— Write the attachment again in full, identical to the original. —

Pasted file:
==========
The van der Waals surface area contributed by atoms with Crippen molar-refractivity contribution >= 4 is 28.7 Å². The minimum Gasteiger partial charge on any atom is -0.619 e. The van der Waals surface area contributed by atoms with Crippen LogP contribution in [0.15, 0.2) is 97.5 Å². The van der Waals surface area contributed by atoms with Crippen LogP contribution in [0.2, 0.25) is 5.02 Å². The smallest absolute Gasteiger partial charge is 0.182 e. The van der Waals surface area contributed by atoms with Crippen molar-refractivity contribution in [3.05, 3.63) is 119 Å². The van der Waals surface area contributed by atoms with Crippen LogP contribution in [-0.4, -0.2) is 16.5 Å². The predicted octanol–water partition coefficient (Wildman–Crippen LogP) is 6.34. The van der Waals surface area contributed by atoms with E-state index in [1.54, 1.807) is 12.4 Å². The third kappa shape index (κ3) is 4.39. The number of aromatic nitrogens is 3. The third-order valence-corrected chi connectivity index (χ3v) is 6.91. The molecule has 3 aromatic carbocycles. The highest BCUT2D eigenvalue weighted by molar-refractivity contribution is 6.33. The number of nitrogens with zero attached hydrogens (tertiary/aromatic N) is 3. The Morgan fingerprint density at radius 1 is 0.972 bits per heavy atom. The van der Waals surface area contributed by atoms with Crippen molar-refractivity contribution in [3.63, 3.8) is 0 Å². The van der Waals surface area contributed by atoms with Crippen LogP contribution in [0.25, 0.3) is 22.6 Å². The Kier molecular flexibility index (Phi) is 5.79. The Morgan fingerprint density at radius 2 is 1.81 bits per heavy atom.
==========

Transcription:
The van der Waals surface area contributed by atoms with Crippen molar-refractivity contribution >= 4 is 28.7 Å². The minimum Gasteiger partial charge on any atom is -0.619 e. The van der Waals surface area contributed by atoms with Crippen LogP contribution in [0.15, 0.2) is 97.5 Å². The van der Waals surface area contributed by atoms with Crippen LogP contribution in [0.2, 0.25) is 5.02 Å². The smallest absolute Gasteiger partial charge is 0.182 e. The van der Waals surface area contributed by atoms with Crippen molar-refractivity contribution in [3.05, 3.63) is 119 Å². The van der Waals surface area contributed by atoms with Crippen LogP contribution in [-0.4, -0.2) is 16.5 Å². The predicted octanol–water partition coefficient (Wildman–Crippen LogP) is 6.34. The van der Waals surface area contributed by atoms with E-state index in [1.54, 1.807) is 12.4 Å². The third kappa shape index (κ3) is 4.39. The number of aromatic nitrogens is 3. The third-order valence-corrected chi connectivity index (χ3v) is 6.91. The molecule has 3 aromatic carbocycles. The highest BCUT2D eigenvalue weighted by molar-refractivity contribution is 6.33. The number of nitrogens with zero attached hydrogens (tertiary/aromatic N) is 3. The Morgan fingerprint density at radius 1 is 0.972 bits per heavy atom. The van der Waals surface area contributed by atoms with Crippen molar-refractivity contribution in [3.63, 3.8) is 0 Å². The van der Waals surface area contributed by atoms with Crippen LogP contribution in [0.25, 0.3) is 22.6 Å². The Kier molecular flexibility index (Phi) is 5.79. The Morgan fingerprint density at radius 2 is 1.81 bits per heavy atom.